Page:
Kevorkian Ordered to Stand Trial
The Washington Post
More than three years after he shocked the nation by helping a 54-year-old woman to kill herself, Jack Kevorkian was ordered Thursday to stand trial on a criminal charge stemming from the most recent of 17 assisted suicides in which he has participated.
The ruling by Detroit District Judge Willie G. Lipscomb Jr. was a milestone in Kevorkian's battle with Michigan authorities, setting the stage for the first jury trial of the retired pathologist who has become known as "Dr. Death." Arraignment was set for Sept. 24.
Last month, Wayne County Prosecutor John D. O'Hair charged Kevorkian, 65, with violation of Michigan's new law banning assisted suicide, which carries a maximum penalty of four years imprisonment and a $2,000 fine. Under Michigan law, Lipscomb, acting much like a grand jury, Thursday found "probable cause" to believe that Kevorkian committed the crime.
But Lipscomb went out of his way to praise Kevorkian as "a very courageous person" whose willingness to help others end their lives "is his method of bringing this issue to the forefront."
"He has created an atmosphere where we must act," Lipscomb said.
In his ruling, Lipscomb said he was not implying that the terminally ill have no right to commit suicide with a physician's help. But he said physician-assisted suicide should be regulated by the state legislature and not left to the discretion of individual doctors and their patients. "I believe it is important for us to pause in a democratic society to allow the democratic process to function," he said.
Scientists Trying to Use Gene Technology to Create Vaccines
A bold attempt to use a man's own genetically engineered skin cells to immunize him against a rapidly growing skin tumor has begun in a Pittsburgh cancer center, doctors announced Thursday.
The patient, identified as a 69-year-old resident of Kittaning, in western Pennsylvania, is the first of 20 cancer patients who will get the highly experimental treatment that researchers hope will revolutionize cancer treatment.
"We believe this is a significant step in the future use of a wide variety of gene therapies to treat cancer," said Dr. Michael Lotze, a co-director of the program at the University of Pittsburgh School of Medicine.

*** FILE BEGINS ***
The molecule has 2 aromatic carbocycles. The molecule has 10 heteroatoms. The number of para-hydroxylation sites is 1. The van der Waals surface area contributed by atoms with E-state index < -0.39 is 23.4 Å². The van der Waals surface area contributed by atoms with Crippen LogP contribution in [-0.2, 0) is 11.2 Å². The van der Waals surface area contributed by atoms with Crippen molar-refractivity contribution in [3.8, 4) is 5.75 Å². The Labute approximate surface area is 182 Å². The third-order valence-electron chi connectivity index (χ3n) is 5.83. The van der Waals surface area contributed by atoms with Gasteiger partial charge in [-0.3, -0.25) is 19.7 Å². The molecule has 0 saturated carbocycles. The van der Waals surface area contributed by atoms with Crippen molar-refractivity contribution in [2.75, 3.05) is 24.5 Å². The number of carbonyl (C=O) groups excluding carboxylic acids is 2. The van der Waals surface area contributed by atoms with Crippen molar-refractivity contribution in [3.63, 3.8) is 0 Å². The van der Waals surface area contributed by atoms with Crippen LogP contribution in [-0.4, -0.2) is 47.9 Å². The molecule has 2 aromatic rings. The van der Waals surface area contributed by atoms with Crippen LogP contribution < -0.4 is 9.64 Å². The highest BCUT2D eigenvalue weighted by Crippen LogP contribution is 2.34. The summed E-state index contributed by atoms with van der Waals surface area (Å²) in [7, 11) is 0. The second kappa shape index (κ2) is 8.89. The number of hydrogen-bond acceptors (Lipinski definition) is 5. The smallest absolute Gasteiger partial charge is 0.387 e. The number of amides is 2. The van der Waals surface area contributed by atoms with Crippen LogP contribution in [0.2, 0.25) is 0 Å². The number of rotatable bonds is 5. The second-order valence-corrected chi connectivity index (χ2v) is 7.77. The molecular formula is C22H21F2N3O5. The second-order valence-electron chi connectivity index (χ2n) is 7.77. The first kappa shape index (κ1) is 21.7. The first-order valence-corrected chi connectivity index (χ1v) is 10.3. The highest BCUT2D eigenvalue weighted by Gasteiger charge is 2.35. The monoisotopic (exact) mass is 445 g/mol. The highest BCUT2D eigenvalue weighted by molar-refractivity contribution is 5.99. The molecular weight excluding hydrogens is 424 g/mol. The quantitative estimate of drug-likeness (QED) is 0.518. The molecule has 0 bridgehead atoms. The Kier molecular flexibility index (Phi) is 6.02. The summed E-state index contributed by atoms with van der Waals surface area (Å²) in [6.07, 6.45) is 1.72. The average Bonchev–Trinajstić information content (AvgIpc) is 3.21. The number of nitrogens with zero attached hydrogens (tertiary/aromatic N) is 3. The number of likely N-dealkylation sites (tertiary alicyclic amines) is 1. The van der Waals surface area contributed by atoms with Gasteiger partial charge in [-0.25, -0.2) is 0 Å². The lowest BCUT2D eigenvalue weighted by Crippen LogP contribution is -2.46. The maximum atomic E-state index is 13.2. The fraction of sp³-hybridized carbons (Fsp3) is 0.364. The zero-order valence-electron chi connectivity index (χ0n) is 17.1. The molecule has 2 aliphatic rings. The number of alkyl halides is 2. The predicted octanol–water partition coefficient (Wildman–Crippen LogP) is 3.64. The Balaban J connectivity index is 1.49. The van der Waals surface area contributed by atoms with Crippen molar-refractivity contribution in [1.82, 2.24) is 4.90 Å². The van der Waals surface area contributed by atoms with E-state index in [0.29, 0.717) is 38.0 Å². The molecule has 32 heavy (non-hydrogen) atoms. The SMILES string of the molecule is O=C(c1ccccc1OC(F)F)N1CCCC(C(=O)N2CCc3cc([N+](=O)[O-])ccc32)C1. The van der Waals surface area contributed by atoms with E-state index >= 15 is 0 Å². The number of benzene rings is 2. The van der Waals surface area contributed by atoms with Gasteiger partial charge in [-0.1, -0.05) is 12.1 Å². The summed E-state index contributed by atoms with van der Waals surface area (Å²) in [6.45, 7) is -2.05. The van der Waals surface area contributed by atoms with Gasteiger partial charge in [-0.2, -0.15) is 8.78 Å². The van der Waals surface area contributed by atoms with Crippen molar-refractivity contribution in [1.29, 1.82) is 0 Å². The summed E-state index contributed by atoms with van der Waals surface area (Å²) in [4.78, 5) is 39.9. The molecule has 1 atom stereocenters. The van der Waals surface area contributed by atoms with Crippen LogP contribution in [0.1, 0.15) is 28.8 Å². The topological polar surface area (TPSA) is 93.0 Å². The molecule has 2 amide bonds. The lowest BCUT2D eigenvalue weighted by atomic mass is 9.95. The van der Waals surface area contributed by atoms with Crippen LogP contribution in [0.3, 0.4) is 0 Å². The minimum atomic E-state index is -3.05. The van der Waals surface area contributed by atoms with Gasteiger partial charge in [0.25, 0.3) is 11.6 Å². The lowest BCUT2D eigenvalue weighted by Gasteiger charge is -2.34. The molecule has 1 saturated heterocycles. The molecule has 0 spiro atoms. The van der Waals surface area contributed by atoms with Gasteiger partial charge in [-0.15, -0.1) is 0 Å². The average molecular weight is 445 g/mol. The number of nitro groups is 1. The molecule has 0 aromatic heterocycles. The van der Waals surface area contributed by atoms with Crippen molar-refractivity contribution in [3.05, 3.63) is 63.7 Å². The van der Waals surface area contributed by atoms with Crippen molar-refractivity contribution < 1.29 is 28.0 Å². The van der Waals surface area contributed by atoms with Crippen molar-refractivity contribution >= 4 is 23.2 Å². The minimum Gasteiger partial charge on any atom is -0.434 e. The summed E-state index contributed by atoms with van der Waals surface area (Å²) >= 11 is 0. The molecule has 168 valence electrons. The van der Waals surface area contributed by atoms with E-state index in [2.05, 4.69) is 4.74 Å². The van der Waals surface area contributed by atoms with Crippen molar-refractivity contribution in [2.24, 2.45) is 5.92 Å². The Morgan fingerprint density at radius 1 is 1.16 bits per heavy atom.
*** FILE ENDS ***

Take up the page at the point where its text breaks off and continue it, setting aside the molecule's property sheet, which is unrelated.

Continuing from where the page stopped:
The goal of the research, he said, is to use gene-splicing technology to create vaccines that would combat breast cancer, melanoma, colorectal cancer and kidney cancer.
The vaccine was prepared by taking normal skin cells from the patient, growing them in laboratory dishes and inserting a gene that makes a hormone-like substance, IL-4. These engineered cells are then mixed with cells from the patient's tumor and injected into the patient.
The goal is to get IL-4-secreting cells to the tumor, with the hope that excess IL-4 will stimulate the patient's immune system to attack the tumor cells. The technique seems to work in laboratory mice, but has not yet been proven in humans.
Aspin Cancels Trip to Sarajevo
Defense Secretary Les Aspin PhD '66, Thursday canceled his trip to embattled Sarajevo as part of what defense officials say is a retreat from President Clinton's pledges to use U.S. troops to enforce a possible peace agreement in Bosnia.
Aspin's trip next week to Europe had included a stop in Sarajevo that many say would have underscored Clinton's earlier promise that U.S. combat troops -- as many as 20,000 -- would be dispatched to the Balkans once the warring factions reached an accord in Geneva.
Defense officials acknowledged that the Aspin visit had not been approved by Clinton's foreign policy advisers, including Anthony Lake, the president's adviser for national security affairs.
After complaints from Lake, the Sarajevo stop was dropped. "It might have sent the wrong message," an Aspin aide said.
Defense officials also said a combination of circumstances now make it unlikely that U.S. troops would be sent, and a senior military official said use of U.S. troops to enforce a U.N.-sponsored peace "was off the boards."
Test of Mechanical CPR Vest Awaiting Go-Ahead From FDA
The Baltimore Sun
Federal approval is being sought to test a mechanical resuscitation vest in a national trial, estimating that the vest could save twice as many heart attack victims as conventional cardiopulmonary resuscitation techniques.
The vest, which wraps around the torso, inflates and deflates once each second. With each inflation, it exerts pressure evenly to all areas, restoring blood circulation.
Ten years in development, the vest is the invention of researchers at the Johns Hopkins School of Medicine. Last year, Hopkins licensed a Baltimore-based company, CardioLogic Systems Inc. to test and produce it.
Pending approval by the Food and Drug Administration, trials would begin by November on 300 to 400 patients in the early stages of a heart attack. The trials would take place at several hospitals -- but not at Hopkins, because the institution as well as researchers there hold shares in the company.
Dr. Henry Halperin, director of the cardiac mechanics laboratory at Johns Hopkins, said the vest has a better chance of reviving patients and saving lives than manual CPR, which is successful 15 percent of the time.
The chief advantage, he said, is that the vest exerts pressure all around the torso, squeezing blood to the heart and brain more effectively than hand compressions, which exert force in just one area.
"The more blood flow you generate during CPR, the more likely you are to save the victims," Halperin said.
He said the vest is much safer than the manual technique, which can fracture ribs and damage internal organs.